[Review] Primus: Pork Soda (1993)

Atlantic Records takes a stronger hand in promoting Primus, and the band has their first cross-Atlantic hit.

Kronomyth 4.0: This little piggy went to global market.

Push down that little voice telling you Primus has sold out, down with all the other crazy thoughts about flying saucers, government conspiracies and mass media hypnosis. Because they couldn’t, not our little red wheelbarrow of weirdness in the gray parade of faceless alternative rockers. Softened? Maybe a little. Or maybe they realized that not every song had to be an amped-up adrenalin rush of bass, drums and guitar goading each other on to greater heights of madness. Age’ll do that to you. So let’s agree that Pork Soda is a more mature album, a sailing on the seas of calmer cheese, and ignore the symbol of Atlantis looming in the corner.

Okay, maybe maturity is the wrong word. Songs about hillbilly murderers, sex with chimpanzees and drowning your domestic troubles in the pork-flavored beverage of your choice are childish, impish and probably not for the squeamish. There is a lot of intelligence in Les Claypool’s lyrics too, but you need to dig deep to discover the intellect and innuendo behind them. Musically, the group seems to have moved the mayhem knob down a couple of notches. You still get the propulsive rhythms, surrealistic elastic bass lines and electric barbed-wire guitar, only in smaller doses. Primus more or less establishes the rhythm at the onset, mixes it up for the chorus and returns to their frog-clipped-of-a-leg-by-a-lawnmower meter.

Pork Soda surprised many (well, me anyway) by selling over a million copies in the US, much of those sales fueled by MTV’s heavy rotation of the video for My Name Is Mud. I’m not sure how many of that million were aspiring musicians and how many are wearing MAGA hats today. I suppose it doesn’t matter; stupored is as stupored does. Anyone who bought the album for that track couldn’t have been disappointed with what followed: Welcome to This World, Bob, DMV, Pork Soda, Mr. Krinkle. Just the sort of thing to drown out your carping spouse, crappy boss and brood of borderline ADHD kids.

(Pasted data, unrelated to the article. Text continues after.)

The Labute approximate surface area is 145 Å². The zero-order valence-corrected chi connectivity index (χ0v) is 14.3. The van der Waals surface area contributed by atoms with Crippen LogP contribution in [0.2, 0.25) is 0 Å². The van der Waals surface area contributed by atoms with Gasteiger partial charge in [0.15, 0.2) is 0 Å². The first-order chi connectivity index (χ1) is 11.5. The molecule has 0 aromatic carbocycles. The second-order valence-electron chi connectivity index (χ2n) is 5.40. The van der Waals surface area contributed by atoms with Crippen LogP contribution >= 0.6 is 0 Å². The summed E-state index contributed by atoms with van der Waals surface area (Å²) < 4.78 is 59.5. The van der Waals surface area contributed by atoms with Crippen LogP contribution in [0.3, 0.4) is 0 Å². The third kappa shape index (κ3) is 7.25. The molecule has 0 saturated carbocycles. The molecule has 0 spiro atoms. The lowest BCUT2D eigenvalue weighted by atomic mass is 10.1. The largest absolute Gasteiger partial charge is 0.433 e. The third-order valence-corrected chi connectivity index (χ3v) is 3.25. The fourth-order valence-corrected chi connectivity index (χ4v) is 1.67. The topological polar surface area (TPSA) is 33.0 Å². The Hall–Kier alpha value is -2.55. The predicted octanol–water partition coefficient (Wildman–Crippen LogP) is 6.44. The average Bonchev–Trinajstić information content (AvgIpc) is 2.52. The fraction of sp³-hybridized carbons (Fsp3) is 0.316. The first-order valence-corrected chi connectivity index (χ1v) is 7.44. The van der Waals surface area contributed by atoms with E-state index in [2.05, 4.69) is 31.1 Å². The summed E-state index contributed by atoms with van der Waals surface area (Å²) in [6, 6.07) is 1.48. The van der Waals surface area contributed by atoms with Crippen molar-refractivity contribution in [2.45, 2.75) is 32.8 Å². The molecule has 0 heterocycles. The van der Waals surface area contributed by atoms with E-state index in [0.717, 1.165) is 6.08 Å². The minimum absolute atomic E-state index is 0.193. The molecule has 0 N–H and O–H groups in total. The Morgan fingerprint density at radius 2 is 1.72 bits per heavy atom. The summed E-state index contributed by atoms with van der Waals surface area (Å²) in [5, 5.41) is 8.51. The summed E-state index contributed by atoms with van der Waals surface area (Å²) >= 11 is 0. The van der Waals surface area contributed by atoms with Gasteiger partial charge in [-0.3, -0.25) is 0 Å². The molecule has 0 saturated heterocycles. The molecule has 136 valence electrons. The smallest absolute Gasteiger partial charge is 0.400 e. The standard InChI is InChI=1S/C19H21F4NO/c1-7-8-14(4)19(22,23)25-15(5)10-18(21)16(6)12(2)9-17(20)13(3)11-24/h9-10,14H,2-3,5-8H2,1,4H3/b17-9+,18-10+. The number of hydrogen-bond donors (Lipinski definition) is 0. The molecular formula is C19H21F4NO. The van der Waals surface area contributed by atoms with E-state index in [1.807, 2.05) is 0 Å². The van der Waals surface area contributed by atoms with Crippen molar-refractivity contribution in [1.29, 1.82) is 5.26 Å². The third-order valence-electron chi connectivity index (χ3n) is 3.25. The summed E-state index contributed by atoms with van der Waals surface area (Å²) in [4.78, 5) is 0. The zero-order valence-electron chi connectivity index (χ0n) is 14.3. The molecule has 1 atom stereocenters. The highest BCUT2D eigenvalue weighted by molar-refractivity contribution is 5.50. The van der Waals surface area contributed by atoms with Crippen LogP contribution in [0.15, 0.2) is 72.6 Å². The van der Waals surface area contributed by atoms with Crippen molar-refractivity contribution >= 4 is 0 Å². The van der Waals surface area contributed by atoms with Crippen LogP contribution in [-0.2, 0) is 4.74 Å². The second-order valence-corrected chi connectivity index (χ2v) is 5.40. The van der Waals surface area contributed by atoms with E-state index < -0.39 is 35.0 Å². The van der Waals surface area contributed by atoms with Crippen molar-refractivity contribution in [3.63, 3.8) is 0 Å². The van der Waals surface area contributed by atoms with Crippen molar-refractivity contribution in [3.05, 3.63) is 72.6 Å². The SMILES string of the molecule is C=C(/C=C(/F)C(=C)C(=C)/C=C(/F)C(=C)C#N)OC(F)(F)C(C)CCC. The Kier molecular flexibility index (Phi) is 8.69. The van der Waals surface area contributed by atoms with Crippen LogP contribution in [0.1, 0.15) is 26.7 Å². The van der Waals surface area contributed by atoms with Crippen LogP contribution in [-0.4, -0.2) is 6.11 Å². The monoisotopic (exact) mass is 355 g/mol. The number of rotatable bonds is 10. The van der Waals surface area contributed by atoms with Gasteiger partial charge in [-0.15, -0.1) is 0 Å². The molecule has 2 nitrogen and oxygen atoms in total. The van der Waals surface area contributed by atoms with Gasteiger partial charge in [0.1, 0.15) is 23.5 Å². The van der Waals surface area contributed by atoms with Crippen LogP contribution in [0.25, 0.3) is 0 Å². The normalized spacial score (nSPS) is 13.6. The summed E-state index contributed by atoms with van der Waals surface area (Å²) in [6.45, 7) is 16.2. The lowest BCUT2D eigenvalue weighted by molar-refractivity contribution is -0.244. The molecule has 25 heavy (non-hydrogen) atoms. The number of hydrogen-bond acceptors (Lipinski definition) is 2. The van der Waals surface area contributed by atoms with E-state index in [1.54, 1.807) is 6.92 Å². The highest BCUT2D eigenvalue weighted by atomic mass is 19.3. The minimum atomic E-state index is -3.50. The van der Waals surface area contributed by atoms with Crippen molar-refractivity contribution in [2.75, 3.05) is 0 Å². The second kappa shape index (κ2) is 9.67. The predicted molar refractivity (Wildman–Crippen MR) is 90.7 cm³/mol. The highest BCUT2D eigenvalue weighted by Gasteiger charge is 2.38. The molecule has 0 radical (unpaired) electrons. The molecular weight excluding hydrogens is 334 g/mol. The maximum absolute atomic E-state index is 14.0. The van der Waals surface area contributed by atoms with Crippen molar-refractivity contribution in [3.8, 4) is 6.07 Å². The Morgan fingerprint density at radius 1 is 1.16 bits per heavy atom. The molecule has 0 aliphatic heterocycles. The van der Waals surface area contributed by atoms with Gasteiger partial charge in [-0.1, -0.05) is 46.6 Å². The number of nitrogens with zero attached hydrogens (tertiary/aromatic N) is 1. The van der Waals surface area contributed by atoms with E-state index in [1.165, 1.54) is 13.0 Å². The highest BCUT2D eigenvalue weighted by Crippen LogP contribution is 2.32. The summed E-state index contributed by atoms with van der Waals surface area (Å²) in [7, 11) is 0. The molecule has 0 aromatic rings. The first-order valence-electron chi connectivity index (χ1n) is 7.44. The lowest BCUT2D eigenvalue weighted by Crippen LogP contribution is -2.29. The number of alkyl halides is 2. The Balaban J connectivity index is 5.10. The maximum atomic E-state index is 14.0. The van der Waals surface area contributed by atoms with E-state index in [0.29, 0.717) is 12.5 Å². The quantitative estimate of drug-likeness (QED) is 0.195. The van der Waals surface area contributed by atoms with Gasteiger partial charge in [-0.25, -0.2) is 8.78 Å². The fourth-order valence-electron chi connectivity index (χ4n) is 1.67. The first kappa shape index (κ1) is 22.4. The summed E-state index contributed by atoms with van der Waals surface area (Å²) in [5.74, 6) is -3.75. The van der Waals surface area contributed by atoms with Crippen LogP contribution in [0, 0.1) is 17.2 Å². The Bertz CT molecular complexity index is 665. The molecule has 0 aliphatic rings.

Pork Soda also has its moments of musical exotica. The all-percussion piece, Wounded Knee, is a fair match for anything from Mickey Hart. The Pressman gets a heavy reading that reminded me of Led Zeppelin (the Prawn Song logo wasn’t completely tongue in cheek, apparently). And I’m pretty sure Les Claypool takes a bow to his bass in several spots. The group wasn’t sailing for commercial waters. Instead, Pork Soda is more of the same while at the same time being less of that more. (And, no, re-reading that sentence isn’t going to help.)

To date, this album is the most accessible entrypoint into the music of Primus, with the caveat that you’ll still need to twist yourself into a strange shape to get in. I’d give Sailing the Seas of Cheese the nod as the better album. Any album that compels me to buy a t-shirt with the album artwork on it has to be pretty special, especially given how sallow I look in mustard yellow. I probably won’t buy a t-shirt of Pork Soda, or any platinum record for that matter, but I did buy the compact disc and the royalties didn’t go to some political party, so win-win for everyone.

Read more Primus reviews

Original cassette version

A1. Pork Chop’s Little Ditty (0:21)
A2. My Name Is Mud (4:45)
A3. Welcome to This World (3:38)
A4. Bob (4:39)
A5. DMV (4:57)
A6. The Ol’ Diamondback Sturgeon (Fisherman’s Chronicles, Part 3) (4:38)
A7. Nature Boy (5:32)
A8. Wounded Knee (2:22)
B1. Pork Soda (2:20)
B2. The Pressman (5:08)
B3. Mr. Krinkle (5:24)
B4. The Air Is Getting Slippery (2:27)
B5. Hamburger Train (8:10)
B6. Pork Chop’s Little Ditty (0:43)
B7. Hail Santa (1:48)

All songs written and arranged by Primus. Lyrics by Claypool.

The Players

Tim “Herb” Alexander (drums), Les Claypool (basses, mandolin, vocals), Larry LaLonde (guitar, 6-string banjo). Produced by Primus; engineered by Ron Rigler, Derek Featherstone; sound engineers: Manny LaCarrubba, Neil King, Ken Matcke.

The Pictures

Cover layout by Paul “Bosco” Haggard. Sculpture by Lance “Link” Montoya. Airbrushed by SNAP.

The Plastic

Released on compact disc and cassette on April 20, 1993 in the US (Interscope, INTD-/92257/-4), Australia (Interscope, 7567922572), Europe (Interscope/MCA, 492 257-2), Germany (Interscope, 92257-2), on May 25, 1993 in Japan (MMG, AMCY-542) and on elpee in 1993 in Brazil (BMG Ariola, 6708314) with lyrics insert; reached #7 on the US charts (RIAA-certified platinum record) and #56 on the UK charts.

  1. Re-released on 2LP in 1996(?) in the US (Prawn Song/Interscope, 772738-1).
  2. Re-released on 180g vinyl 2LP in 2009 in the US (Plain Recordings, PLAIN133).
  3. Re-released on remastered 180g vinyl and 180g gold vinyl 2LP in 2018 in the US (Interscope, 96284) and Canada (Interscope) with gatefold cover.

Leave a Reply

Your email address will not be published. Required fields are marked *